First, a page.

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Afghanistan: Taliban Bans Women From Universities

The Taliban have banned women from universities in Afghanistan, sparking international condemnation and despair among young people in the country. 


Ahmed Zia Hashemi, spokesman for the Higher Education Ministry, confirmed to Radio Azadi that the process of women leaving the dormitories had begun.


In a text message to Radio Azadi, he wrote: "Universities are closed, so what are [women] doing in the dormitories?" 


A number of female students in Kabul and Nangarhar told Radio Azadi that the Taliban told them that their universities were closed and they should go home.


Higher Education Minister Nida Mohammad Nadim said on December 22 that the ban was necessary to prevent the mixing of genders at universities and because he believes some subjects being taught violated the principles of Islam.


He also said female students had ignored Islamic instructions, including on what to wear, and had failed to be accompanied by a male relative when traveling.


He also added that the ban would be in place until further notice. 


In the capital, about two dozen women marched in the streets, chanting for freedom and equality. “All or none. Don’t be afraid. We are together,” they chanted.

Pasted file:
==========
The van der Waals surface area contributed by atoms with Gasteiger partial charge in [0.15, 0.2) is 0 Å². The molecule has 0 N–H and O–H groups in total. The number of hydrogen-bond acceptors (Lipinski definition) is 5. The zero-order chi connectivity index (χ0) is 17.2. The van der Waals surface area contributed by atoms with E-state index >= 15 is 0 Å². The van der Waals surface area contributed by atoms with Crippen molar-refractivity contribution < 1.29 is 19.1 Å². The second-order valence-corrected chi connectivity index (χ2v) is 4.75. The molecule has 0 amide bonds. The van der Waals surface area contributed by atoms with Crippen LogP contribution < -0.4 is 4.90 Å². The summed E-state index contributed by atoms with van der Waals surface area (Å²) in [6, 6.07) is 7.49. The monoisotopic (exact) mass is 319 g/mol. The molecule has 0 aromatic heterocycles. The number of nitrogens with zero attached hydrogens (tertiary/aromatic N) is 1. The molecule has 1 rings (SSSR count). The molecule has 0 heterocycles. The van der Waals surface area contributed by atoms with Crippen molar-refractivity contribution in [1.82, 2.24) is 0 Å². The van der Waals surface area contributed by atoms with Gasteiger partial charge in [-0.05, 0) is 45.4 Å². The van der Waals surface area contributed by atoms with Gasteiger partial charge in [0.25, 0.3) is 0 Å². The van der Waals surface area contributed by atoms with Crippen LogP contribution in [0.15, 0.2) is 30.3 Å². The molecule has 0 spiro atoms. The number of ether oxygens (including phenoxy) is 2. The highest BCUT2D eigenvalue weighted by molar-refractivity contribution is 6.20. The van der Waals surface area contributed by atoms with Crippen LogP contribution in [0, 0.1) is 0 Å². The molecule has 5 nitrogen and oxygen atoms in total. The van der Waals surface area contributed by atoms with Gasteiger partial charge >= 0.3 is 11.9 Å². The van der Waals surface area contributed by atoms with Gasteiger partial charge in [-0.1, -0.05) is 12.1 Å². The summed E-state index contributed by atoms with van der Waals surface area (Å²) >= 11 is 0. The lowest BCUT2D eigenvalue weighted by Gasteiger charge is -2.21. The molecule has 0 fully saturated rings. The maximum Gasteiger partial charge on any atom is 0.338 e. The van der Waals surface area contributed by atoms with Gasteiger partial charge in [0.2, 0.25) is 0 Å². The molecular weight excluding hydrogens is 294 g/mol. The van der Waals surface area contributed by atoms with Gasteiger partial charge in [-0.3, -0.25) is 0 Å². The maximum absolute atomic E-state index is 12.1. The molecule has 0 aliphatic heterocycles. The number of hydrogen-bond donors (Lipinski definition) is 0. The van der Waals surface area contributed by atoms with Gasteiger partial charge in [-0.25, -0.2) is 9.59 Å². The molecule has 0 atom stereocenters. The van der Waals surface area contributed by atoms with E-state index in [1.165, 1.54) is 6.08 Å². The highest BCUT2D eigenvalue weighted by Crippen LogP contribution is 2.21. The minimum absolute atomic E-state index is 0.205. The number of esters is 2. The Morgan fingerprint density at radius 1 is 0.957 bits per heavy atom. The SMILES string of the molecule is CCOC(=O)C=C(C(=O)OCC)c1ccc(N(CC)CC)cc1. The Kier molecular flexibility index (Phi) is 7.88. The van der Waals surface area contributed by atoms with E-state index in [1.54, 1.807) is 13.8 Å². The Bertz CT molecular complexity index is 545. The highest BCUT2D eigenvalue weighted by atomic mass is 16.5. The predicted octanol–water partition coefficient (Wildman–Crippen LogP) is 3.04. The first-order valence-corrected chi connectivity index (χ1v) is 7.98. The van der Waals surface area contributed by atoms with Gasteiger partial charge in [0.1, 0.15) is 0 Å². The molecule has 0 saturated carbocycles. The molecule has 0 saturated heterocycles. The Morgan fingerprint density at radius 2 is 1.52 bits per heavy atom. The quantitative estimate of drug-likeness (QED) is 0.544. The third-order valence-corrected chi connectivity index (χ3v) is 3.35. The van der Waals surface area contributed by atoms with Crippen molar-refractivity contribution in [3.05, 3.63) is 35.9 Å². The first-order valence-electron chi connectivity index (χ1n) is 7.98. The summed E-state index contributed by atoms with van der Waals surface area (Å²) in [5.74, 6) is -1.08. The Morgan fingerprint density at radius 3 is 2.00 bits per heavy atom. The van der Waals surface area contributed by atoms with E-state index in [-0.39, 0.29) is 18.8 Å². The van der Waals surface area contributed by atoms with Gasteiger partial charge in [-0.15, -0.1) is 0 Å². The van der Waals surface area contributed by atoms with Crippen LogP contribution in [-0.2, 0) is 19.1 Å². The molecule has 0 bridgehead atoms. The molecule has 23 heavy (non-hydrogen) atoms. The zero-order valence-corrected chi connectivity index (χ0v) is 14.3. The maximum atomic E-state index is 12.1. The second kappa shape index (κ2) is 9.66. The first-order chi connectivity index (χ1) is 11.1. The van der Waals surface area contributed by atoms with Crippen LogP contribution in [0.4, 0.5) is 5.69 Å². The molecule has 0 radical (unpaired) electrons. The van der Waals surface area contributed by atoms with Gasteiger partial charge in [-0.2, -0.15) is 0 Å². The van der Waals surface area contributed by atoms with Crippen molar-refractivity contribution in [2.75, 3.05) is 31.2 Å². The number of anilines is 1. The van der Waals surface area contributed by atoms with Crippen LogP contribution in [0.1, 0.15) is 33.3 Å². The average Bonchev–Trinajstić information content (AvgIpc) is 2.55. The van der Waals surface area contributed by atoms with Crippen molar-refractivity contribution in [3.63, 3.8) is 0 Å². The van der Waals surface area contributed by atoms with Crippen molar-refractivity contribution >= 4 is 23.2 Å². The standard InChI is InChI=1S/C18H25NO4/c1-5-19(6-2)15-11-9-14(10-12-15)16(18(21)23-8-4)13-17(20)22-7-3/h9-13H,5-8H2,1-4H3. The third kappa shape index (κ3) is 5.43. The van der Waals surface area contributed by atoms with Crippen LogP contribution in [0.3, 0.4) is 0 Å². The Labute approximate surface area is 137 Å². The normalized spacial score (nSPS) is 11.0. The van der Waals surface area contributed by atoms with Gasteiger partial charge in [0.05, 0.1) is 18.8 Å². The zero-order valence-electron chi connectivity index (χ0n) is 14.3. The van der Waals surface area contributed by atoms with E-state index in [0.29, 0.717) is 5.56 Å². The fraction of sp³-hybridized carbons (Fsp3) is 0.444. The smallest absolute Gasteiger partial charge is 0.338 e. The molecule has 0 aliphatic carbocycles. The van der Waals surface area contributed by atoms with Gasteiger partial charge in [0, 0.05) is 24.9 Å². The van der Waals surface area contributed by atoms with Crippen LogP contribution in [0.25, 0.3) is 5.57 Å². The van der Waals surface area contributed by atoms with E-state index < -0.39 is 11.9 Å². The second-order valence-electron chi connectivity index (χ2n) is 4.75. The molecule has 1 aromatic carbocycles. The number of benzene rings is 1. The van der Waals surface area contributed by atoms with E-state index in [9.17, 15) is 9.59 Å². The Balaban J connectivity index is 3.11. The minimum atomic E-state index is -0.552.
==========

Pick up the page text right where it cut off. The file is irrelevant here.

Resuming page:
In video obtained by The Associated Press, one woman said Taliban security forces used violence to disperse the group.


“The girls were beaten and whipped,” she said. “They also brought military women with them, whipping the girls. We ran away, some girls were arrested. I don’t know what will happen.”


In a sign of stricter enforcement of restrictions on teenage girls’ education, a letter from the education ministry on Thursday instructed all educational institutions not to allow girls above grade 6 to access their facilities.


Though high schools in most provinces have been closed, some have remained open and many tutoring centres and language classes have been open to girls. Nadeem said religious education remained open to female students.




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